The weavers brought their webs to the weekly `brown linen' markets where dealers known as linen drapers purchased them for bleaching and finishing. In the street these drapers agreed a price with individual weavers and later under cover measured the webs and paid for them. Although webs were checked for quality before sale and then stamped by seal-masters appointed by the Linen Board, there were continual complaints about dishonest practices.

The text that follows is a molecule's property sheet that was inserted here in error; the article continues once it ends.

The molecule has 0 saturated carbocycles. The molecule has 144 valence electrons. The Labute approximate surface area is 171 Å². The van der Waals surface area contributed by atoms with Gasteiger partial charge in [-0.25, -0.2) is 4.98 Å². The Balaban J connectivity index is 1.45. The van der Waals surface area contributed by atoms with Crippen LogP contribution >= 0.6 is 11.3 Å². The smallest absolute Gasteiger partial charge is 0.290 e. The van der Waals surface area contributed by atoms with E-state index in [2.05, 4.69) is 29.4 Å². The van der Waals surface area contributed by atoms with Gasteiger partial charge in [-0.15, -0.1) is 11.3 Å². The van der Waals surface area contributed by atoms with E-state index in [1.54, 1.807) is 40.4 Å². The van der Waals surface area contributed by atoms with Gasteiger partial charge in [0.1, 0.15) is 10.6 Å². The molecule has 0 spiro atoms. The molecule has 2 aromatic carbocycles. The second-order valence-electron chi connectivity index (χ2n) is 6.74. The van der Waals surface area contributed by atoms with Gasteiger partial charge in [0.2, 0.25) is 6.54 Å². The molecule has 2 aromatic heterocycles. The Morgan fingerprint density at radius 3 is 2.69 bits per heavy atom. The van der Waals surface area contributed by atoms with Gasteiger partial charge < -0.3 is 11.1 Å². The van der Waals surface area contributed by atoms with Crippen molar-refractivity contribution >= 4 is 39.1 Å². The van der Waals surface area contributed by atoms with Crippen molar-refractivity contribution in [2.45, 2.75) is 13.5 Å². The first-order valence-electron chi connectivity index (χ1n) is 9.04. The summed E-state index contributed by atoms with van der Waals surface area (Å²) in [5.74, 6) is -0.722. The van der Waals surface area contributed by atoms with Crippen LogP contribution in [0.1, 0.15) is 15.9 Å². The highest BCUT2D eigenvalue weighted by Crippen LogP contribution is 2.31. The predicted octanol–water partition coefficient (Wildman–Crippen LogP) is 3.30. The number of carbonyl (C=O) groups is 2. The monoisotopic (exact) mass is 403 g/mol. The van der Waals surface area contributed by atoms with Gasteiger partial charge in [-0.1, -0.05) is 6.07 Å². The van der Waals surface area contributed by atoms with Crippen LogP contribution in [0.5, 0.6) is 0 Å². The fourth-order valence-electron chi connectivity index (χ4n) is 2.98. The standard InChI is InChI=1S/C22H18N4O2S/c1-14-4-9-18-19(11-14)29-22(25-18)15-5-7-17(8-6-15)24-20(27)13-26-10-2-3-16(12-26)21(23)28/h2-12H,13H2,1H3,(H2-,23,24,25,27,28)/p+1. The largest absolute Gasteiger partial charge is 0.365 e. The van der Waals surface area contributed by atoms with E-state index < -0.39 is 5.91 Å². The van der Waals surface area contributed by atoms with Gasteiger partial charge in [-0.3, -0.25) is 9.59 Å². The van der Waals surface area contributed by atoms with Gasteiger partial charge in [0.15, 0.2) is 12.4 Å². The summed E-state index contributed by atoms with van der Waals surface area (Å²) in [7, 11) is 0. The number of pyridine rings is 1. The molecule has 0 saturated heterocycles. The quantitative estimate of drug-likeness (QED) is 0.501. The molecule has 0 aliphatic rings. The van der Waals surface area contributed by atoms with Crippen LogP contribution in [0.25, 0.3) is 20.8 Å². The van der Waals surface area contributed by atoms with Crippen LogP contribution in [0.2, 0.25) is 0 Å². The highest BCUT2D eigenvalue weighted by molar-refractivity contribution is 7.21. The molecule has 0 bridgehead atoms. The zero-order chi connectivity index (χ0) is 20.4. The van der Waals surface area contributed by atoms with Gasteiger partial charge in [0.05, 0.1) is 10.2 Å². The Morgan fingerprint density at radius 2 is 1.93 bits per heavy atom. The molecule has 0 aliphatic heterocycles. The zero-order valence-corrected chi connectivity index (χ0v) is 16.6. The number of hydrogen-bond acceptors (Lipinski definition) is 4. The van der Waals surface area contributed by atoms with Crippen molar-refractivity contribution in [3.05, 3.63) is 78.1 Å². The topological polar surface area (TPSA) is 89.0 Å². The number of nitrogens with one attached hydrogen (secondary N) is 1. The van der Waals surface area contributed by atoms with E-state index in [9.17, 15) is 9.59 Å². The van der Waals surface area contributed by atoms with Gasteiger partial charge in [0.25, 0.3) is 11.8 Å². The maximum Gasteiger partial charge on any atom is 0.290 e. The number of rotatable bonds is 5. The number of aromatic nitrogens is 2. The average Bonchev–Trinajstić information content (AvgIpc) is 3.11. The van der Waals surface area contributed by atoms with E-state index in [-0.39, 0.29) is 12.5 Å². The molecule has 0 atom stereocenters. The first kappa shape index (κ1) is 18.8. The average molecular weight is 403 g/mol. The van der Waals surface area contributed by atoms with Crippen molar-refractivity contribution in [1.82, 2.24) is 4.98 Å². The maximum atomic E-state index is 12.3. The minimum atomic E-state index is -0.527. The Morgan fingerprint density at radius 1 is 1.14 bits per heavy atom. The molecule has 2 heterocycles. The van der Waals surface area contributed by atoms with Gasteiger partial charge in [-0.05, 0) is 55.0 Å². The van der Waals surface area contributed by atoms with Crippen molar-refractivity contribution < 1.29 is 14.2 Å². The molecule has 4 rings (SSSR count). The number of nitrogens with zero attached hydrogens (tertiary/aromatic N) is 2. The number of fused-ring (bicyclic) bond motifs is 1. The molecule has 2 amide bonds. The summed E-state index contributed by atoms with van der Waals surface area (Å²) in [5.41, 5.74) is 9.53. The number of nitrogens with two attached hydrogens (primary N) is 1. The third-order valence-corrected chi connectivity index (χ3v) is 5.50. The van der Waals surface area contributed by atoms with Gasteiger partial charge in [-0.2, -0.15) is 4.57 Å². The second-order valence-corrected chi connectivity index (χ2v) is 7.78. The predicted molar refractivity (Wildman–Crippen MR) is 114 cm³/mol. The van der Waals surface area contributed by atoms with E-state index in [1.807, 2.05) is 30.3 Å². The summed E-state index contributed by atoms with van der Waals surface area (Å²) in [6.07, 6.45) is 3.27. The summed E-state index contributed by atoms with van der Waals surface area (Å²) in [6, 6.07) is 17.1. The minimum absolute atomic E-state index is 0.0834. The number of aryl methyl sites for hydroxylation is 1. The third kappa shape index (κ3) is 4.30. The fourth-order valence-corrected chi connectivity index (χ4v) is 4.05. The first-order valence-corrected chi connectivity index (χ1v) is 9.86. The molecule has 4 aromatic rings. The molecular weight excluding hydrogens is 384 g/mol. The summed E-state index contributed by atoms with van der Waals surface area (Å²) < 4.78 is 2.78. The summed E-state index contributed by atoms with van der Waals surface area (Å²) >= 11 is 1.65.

Banbridge was one of the new towns that had arisen on the prosperity of the linen industry. At the beginning of the century it had been no more than a cluster of houses around a wooden bridge over the River Bann. A stone bridge was built in 1712 to carry the main road from Dublin to Belfast. The settlement grew rapidly in importance because of the bleach-greens in the district. Under a patent of 1726 Solomon White secured for the village of Ballyvally a weekly market and four three day fairs each year. These linen fairs attracted merchants even from England to buy bleached linens. In 1750 the settlement was acquired by the Hill family of Hillsborough (later the Downshires) who laid it out in its present pattern and built the market-house. In 1766 a new patent for Banbridge took over the rights of the Ballyvally market and fairs.Brown linen markets declined during the first half of the nineteenth century with the putting out of fine yarns to the weavers from the spinning mills.